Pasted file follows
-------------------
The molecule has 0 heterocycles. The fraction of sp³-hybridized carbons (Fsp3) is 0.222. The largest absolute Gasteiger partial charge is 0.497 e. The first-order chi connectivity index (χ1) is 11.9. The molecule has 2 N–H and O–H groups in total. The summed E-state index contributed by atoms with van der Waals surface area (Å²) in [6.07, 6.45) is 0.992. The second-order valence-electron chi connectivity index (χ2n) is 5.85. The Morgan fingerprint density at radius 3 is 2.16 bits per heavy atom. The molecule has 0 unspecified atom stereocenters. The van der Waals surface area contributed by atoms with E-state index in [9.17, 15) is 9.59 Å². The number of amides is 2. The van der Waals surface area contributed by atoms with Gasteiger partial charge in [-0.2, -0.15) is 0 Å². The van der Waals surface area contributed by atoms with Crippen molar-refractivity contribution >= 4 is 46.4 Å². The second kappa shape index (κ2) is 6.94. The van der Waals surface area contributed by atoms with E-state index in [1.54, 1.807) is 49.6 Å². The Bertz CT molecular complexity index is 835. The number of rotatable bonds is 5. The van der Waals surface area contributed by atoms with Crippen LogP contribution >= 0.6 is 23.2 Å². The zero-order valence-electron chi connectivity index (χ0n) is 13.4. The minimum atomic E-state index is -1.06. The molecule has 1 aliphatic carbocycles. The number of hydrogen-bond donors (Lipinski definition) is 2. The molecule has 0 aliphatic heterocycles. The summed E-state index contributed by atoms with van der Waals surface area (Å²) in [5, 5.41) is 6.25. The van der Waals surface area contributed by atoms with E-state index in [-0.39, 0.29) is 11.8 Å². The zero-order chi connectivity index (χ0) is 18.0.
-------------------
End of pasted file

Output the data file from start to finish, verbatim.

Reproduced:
The molecule has 0 heterocycles. The fraction of sp³-hybridized carbons (Fsp3) is 0.222. The largest absolute Gasteiger partial charge is 0.497 e. The first-order chi connectivity index (χ1) is 11.9. The molecule has 2 N–H and O–H groups in total. The summed E-state index contributed by atoms with van der Waals surface area (Å²) in [6.07, 6.45) is 0.992. The second-order valence-electron chi connectivity index (χ2n) is 5.85. The Morgan fingerprint density at radius 3 is 2.16 bits per heavy atom. The molecule has 0 unspecified atom stereocenters. The van der Waals surface area contributed by atoms with E-state index in [9.17, 15) is 9.59 Å². The number of amides is 2. The van der Waals surface area contributed by atoms with Gasteiger partial charge in [-0.2, -0.15) is 0 Å². The van der Waals surface area contributed by atoms with Crippen molar-refractivity contribution >= 4 is 46.4 Å². The second kappa shape index (κ2) is 6.94. The van der Waals surface area contributed by atoms with E-state index in [1.54, 1.807) is 49.6 Å². The Bertz CT molecular complexity index is 835. The number of rotatable bonds is 5. The van der Waals surface area contributed by atoms with Crippen LogP contribution >= 0.6 is 23.2 Å². The zero-order valence-electron chi connectivity index (χ0n) is 13.4. The minimum atomic E-state index is -1.06. The molecule has 1 aliphatic carbocycles. The number of hydrogen-bond donors (Lipinski definition) is 2. The molecule has 0 aliphatic heterocycles. The summed E-state index contributed by atoms with van der Waals surface area (Å²) in [5, 5.41) is 6.25. The van der Waals surface area contributed by atoms with E-state index in [-0.39, 0.29) is 11.8 Å². The zero-order chi connectivity index (χ0) is 18.0.